Swarm gets all the approvals it needs to begin operating its satellite connectivity service in the U.S.

Global connectivity concept with worldwide communication network connection lines around planet Earth viewed from space, satellite orbit, city lights in Europe, some elements from NASA

Global connectivity concept with worldwide communication network connection lines around planet Earth viewed from space, satellite orbit, city lights in Europe, some elements from NASA (https://eoimages.gsfc.nasa.gov/images/imagerecords/90000/90008/europe_vir_2016_lrg.png)

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Space startup Swarm emerged from stealth mode in an unusual way two years ago when it turned out that it had launched some of its satellites in contravention of an FCC order not to do so. The regulator had argued that their satellites, which are tiny spacecraft smaller even than most Cubesats, were in fact too small and couldn't be reliably tracked using existing technology. Now, two years later, Swarm has announced that it has cleared all the regulatory hurdles it needed to in order to begin operating commercially in the U.S.

Already last year, Swarm got approval from the FCC to send up the 150 satellites it planned for its initial constellation, as well as up to a total of 600, and it gained approval to use the wireless spectrum that it requires to transmit from its satellites to Earth. On top of that, the company has now added regulatory approval to operate in the U.K., New Zealand, Germany, Sweden, Antartica and in international waters, and it gained approval for ground stations in the U.S., the U.K., Antartica, New Zealand and the Azores, with plans for more to come online through the remainder of this year, brining its total ground station network to 30 by end of summer if all goes to plan.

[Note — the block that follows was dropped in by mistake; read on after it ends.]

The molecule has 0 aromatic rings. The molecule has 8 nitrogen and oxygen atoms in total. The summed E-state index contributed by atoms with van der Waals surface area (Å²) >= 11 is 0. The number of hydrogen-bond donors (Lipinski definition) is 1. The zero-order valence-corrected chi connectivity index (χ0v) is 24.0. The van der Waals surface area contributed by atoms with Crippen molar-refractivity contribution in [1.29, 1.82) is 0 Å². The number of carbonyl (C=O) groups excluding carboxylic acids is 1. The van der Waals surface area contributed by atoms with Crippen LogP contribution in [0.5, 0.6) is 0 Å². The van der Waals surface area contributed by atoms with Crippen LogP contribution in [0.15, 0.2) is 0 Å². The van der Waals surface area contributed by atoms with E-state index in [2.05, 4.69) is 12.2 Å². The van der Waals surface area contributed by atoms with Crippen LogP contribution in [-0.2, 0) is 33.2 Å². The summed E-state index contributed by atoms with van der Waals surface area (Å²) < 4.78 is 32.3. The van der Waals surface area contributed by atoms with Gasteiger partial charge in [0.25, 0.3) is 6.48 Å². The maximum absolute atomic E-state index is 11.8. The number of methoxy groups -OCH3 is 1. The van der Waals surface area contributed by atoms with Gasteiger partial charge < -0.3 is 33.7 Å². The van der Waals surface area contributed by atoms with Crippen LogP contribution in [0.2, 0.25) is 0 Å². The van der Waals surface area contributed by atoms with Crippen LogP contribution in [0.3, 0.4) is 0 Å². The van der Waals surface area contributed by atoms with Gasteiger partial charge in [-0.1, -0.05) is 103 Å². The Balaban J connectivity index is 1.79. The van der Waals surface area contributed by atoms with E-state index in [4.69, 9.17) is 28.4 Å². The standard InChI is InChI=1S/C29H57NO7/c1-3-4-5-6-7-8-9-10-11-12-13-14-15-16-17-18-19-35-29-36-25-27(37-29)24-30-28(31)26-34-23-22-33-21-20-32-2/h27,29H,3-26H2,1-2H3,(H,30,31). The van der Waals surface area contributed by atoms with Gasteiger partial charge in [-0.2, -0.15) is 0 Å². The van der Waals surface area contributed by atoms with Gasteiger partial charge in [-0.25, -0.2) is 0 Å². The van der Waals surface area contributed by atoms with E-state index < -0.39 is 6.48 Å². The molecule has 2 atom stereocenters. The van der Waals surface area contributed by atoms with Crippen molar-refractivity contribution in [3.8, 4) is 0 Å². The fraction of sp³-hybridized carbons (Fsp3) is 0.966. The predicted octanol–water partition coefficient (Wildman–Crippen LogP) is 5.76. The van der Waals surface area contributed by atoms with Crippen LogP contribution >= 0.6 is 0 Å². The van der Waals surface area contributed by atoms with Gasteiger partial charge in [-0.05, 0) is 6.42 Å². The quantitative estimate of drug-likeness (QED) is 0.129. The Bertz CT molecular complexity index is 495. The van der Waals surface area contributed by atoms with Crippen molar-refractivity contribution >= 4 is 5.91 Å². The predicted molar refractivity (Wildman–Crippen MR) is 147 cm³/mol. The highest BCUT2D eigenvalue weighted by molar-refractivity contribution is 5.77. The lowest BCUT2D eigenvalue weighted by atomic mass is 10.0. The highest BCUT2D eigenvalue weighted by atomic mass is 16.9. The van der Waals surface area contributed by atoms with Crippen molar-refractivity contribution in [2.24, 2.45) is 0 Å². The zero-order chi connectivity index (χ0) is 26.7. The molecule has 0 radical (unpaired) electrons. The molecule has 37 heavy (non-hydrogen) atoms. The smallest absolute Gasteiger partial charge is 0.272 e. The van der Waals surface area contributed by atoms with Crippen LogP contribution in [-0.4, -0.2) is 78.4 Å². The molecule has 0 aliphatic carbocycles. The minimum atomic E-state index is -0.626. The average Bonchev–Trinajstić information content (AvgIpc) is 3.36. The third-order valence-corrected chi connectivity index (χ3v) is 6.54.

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Swarm's ultimate goal is to provide a worldwide, affordable satellite data network that will be suitable for use in IoT applications, including maritime and ground logistics tracking, and agriculture, as well as for basic communication services for areas that have inadequate ground infrastructure. It's now at the point where it can begin turning on services using the nine satellites it already has on orbit, as it continues to work towards launching more and expanding its regulatory approvals to cover active operations across more countries.

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